High-dose chemotherapy, ablative chemotherapy, or total body irradiation followed by stem cell support or bone marrow transplantation (BMT) are common treatment modalities in young patients who have various malignancies. These treatments effectively destroy the patient's bone marrow until the recovery of blood stem cells. During this time, pancytopenia can result in severe morbidity. Administration of bone marrow growth factors facilitates granulocyte and red blood cell line recovery, improves the quality of life, and allows for the continuation of high-dose chemotherapy.1–3 However, currently, there is no clinically available platelet-specific growth factor.4 Therefore, severe thrombocytopenia after high-dose chemotherapy and subsequent stem cell transfer or BMT poses a major clinical problem in the treatment of these hematology and oncology patients and seriously may complicate their medical management.5 Platelet transfusions remain the standard method of preventing or treating thrombocytopenia. However, platelet resources are limited, and their administration is associated with complications.5, 6 In some patients, transfusions of autologous cryopreserved platelets provide a possible solution for support in severe chemotherapy-associated thrombocytopenia.7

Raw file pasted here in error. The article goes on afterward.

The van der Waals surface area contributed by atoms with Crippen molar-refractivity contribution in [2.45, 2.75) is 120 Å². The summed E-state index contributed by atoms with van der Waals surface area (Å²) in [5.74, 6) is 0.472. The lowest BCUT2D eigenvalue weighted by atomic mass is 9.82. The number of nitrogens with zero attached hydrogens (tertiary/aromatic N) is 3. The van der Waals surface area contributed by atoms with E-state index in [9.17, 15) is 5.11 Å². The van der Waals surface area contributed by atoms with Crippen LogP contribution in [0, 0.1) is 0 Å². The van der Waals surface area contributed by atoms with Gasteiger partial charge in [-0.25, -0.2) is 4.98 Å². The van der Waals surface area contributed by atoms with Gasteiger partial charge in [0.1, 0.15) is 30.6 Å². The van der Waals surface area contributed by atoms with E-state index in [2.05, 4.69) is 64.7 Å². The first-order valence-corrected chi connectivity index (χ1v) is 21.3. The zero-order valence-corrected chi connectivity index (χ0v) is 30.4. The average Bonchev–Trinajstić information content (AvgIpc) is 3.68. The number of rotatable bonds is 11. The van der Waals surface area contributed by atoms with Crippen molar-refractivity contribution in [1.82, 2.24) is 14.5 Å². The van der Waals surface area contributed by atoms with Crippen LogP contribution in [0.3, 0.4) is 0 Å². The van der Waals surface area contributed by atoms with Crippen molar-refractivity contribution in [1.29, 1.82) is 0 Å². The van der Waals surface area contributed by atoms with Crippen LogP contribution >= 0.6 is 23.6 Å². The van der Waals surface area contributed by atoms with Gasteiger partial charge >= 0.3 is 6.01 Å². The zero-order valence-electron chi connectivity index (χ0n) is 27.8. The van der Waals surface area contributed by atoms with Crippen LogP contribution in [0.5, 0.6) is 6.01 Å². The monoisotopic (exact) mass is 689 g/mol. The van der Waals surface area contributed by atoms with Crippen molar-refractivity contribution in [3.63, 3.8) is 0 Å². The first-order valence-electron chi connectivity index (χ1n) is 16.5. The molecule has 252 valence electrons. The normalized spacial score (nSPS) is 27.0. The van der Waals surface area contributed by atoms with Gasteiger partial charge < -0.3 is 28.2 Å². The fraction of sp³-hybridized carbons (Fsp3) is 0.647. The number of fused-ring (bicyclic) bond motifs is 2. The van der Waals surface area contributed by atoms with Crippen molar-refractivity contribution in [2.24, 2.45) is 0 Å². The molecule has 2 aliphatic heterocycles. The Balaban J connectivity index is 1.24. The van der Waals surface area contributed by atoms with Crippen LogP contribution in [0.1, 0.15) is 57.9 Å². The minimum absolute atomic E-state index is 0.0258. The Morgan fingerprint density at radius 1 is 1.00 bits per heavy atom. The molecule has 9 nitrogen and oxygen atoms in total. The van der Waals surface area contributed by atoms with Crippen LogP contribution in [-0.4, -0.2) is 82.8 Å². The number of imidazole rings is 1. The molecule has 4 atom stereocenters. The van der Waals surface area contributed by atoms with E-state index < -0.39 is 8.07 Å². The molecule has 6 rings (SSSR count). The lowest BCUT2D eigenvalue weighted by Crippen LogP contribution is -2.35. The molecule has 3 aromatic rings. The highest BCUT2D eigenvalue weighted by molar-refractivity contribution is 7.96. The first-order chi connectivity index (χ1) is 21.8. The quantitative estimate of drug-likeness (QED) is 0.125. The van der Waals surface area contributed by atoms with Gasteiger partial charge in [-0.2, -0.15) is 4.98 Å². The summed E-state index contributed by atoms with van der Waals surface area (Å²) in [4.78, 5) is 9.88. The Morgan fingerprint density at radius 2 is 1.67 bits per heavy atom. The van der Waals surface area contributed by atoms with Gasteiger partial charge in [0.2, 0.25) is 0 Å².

In addition to their destructive effects on the bone marrow, chemotherapeutic agents are toxic to the ovaries in female patients of reproductive age.8 Chemotherapy, thus, can lead to hormone disturbances and dysfunctional uterine bleeding.9 Timely, regular menstruation as well as dysfunctional uterine bleeding during episodes of severe thrombocytopenia can cause menorrhagia with marked blood loss and thrombocyte consumption. Such events can lead to significant discomfort, necessitate administration of blood products, delay or interrupt chemotherapeutic treatments, and jeopardize treatment outcome.